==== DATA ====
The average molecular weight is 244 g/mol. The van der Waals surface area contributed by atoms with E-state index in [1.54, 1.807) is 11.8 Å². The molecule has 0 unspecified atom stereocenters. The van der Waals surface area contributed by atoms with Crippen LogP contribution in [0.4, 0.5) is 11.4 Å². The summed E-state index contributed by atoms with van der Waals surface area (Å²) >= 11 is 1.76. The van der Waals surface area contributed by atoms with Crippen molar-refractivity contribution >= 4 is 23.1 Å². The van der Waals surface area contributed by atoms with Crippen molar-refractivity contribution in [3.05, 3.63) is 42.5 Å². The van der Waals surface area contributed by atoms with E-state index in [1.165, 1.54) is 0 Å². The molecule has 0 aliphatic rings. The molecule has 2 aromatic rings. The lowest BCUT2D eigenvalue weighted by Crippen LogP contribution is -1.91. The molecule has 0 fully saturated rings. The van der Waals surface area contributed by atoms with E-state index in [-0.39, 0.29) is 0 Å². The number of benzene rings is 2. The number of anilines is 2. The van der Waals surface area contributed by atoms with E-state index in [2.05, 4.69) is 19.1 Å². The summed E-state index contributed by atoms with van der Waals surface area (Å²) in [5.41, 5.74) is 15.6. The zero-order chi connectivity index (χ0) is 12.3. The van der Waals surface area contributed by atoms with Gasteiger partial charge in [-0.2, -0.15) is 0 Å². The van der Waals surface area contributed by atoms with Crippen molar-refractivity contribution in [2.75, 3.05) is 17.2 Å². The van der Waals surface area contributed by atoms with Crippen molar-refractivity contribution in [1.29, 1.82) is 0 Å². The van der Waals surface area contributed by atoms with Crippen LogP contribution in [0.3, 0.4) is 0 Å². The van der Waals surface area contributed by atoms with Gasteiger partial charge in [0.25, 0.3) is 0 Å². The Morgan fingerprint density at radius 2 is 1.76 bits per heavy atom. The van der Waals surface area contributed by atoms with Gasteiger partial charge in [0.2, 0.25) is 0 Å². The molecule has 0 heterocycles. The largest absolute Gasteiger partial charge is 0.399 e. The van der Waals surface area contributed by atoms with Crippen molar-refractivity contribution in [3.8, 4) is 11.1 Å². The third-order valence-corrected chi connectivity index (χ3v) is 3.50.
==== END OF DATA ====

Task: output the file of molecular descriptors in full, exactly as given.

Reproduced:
The average molecular weight is 244 g/mol. The van der Waals surface area contributed by atoms with E-state index in [1.54, 1.807) is 11.8 Å². The molecule has 0 unspecified atom stereocenters. The van der Waals surface area contributed by atoms with Crippen LogP contribution in [0.4, 0.5) is 11.4 Å². The summed E-state index contributed by atoms with van der Waals surface area (Å²) >= 11 is 1.76. The van der Waals surface area contributed by atoms with Crippen molar-refractivity contribution >= 4 is 23.1 Å². The van der Waals surface area contributed by atoms with Crippen molar-refractivity contribution in [3.05, 3.63) is 42.5 Å². The van der Waals surface area contributed by atoms with E-state index in [1.165, 1.54) is 0 Å². The molecule has 0 aliphatic rings. The molecule has 2 aromatic rings. The lowest BCUT2D eigenvalue weighted by Crippen LogP contribution is -1.91. The molecule has 0 fully saturated rings. The van der Waals surface area contributed by atoms with E-state index in [-0.39, 0.29) is 0 Å². The number of benzene rings is 2. The number of anilines is 2. The van der Waals surface area contributed by atoms with E-state index in [2.05, 4.69) is 19.1 Å². The summed E-state index contributed by atoms with van der Waals surface area (Å²) in [5.41, 5.74) is 15.6. The zero-order chi connectivity index (χ0) is 12.3. The van der Waals surface area contributed by atoms with Gasteiger partial charge in [-0.2, -0.15) is 0 Å². The van der Waals surface area contributed by atoms with Crippen molar-refractivity contribution in [2.75, 3.05) is 17.2 Å². The van der Waals surface area contributed by atoms with Crippen molar-refractivity contribution in [1.29, 1.82) is 0 Å². The van der Waals surface area contributed by atoms with Crippen LogP contribution in [0.3, 0.4) is 0 Å². The van der Waals surface area contributed by atoms with Gasteiger partial charge in [0.25, 0.3) is 0 Å². The Morgan fingerprint density at radius 2 is 1.76 bits per heavy atom. The van der Waals surface area contributed by atoms with Gasteiger partial charge in [0.2, 0.25) is 0 Å². The molecule has 0 heterocycles. The largest absolute Gasteiger partial charge is 0.399 e. The van der Waals surface area contributed by atoms with Crippen molar-refractivity contribution in [3.8, 4) is 11.1 Å². The third-order valence-corrected chi connectivity index (χ3v) is 3.50.